NEW YORK — My favorite shirt is falling apart.
The seams are ripped and the buttons are loose. There are small stains here and there. These imperfections are a roadmap of memories for me—good times had while wearing a blouse I bought secondhand more than 20 years ago.
It’s a vintage silk Rhoda Lee with red roses and green leaves with buttons up the back. I imagine it had a history long before I ever got my hands on it.
I’ve worn this shirt on first dates, to job interviews and at parties. And although it’s completely un-wearable at this point, it still holds a prominent place in my wardrobe and in my heart.
Nostalgia and clothes go hand in hand. Ask any woman in America, and she’ll likely recall, in detail, the outfit she wore on a certain special occasion. It’s no wonder— we spend hours looking online, poring over magazines and perusing shops for the perfect ensemble with just the right nuance for the woman we want to be for that momentous event or intimate evening.
Like the weather, clothes are a common connection. The fact of the matter is that every day, with few exceptions, we get up and have to put something on to go face the world. Our clothes are our armor, and they have the power to transform.
They also occupy a heck of a lot of real estate in our homes.
Related: Living Better with Less
Almost every woman I know has a closet full of stuff, not only for each season, but for every mood and physical condition: fat clothes, skinny clothes, maternity clothes, and comfy clothes, outfits for work, sexy dresses and sensible shoes. And I bet if you dig deep enough, most would find some clothes waaay in the back, with the price tags still attached.
That’s what happened to Sally Bjornsen.
And she did something about it.
Sally Bjornsen went on an apparel diet: No shopping for one year.
She said she was sick of the feeding frenzy of shopping…spending up to $6,000 a year on clothes, shoes, and accessories. She had multiples of the same styles and questioned the quality of so-called “fast fashion.” It was time, she said, to clean up, clear out, and evaluate exactly what she owned.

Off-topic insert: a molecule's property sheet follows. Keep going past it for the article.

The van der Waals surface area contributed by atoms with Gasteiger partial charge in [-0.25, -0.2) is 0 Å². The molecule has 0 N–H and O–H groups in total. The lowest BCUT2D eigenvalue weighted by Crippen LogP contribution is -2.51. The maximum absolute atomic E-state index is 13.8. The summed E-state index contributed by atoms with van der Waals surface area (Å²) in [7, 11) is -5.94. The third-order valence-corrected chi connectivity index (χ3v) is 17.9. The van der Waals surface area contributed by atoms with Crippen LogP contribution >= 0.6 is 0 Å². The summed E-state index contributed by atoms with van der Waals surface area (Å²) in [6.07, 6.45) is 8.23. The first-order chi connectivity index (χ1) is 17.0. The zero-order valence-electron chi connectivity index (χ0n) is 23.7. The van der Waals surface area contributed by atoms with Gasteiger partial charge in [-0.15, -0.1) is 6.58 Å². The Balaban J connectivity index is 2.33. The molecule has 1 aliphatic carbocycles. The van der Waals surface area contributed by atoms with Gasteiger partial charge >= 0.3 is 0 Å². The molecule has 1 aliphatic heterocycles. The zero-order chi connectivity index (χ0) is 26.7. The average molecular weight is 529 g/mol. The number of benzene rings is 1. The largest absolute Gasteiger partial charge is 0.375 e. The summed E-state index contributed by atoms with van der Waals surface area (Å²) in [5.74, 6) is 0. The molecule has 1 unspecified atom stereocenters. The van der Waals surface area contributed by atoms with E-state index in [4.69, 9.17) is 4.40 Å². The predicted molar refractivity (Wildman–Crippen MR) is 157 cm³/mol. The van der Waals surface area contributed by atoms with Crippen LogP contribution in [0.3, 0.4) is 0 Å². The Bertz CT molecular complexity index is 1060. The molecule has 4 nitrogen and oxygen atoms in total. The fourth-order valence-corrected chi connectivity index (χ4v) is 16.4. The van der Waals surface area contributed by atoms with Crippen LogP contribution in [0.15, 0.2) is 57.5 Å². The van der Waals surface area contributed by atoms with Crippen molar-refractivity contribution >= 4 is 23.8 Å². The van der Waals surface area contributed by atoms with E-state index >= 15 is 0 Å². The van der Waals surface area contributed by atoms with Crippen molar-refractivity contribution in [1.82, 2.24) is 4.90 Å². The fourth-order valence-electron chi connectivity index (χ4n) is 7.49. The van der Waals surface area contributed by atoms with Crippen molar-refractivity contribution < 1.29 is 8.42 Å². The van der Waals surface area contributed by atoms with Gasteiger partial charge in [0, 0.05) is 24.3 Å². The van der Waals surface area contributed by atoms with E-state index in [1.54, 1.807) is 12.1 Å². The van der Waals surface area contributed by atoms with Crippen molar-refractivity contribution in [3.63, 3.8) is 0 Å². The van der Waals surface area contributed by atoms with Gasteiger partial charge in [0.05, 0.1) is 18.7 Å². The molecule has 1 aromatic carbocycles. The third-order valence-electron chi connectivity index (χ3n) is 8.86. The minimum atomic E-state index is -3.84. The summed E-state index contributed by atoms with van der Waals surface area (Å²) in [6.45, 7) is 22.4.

Sally started an online community called The Great American Apparel Diet. It now has thousands of followers world-wide. The women involved all have different reasons for joining—some are trying to save money, others are more interested in finding new hobbies, and some simply want a break in order to discover their OWN style… and not rely on what’s the latest flavor in fashion.
Too old for sassy, too young for sensible
I can relate to that last point. After age 40, it’s tough to develop style—feeling too old for sassy and too young for sensible. It’s a confusing, in-between age with blurred boundaries when it comes to appearance.
Sally and the rest of the group check in frequently online and in person to support one another when the urge to shop strikes. She hosts clothes-swapping parties for when members feel the need for something different in their wardrobe, and she encourages participants to donate what they don’t use.
Related: We are not what we do
In tonight’s Back to Basics report, we’ll meet Sally and also highlight another fascinating, ongoing social experiment.
New Yorker Heidi Hackemer started a movement called Six Items or Less. Perhaps you’ve heard about it… her group got some press recently in the New York Times. The Today Show also did a story and Financial Expert Jean Chatzky even participated. Members of the group wear just six items for an entire month. They mix and match and do a lot of hand washing to make those clothes last for 30 days. Hackemer says there’s no set goal—instead, she encourages everyone to find their own motivation and satisfaction from the simplicity of having so few choices.
Both groups are confronting culture and shattering norms when it comes to clothes. Could you last a year without buying something new to wear? What if you only had six things in your closet? What would you choose?
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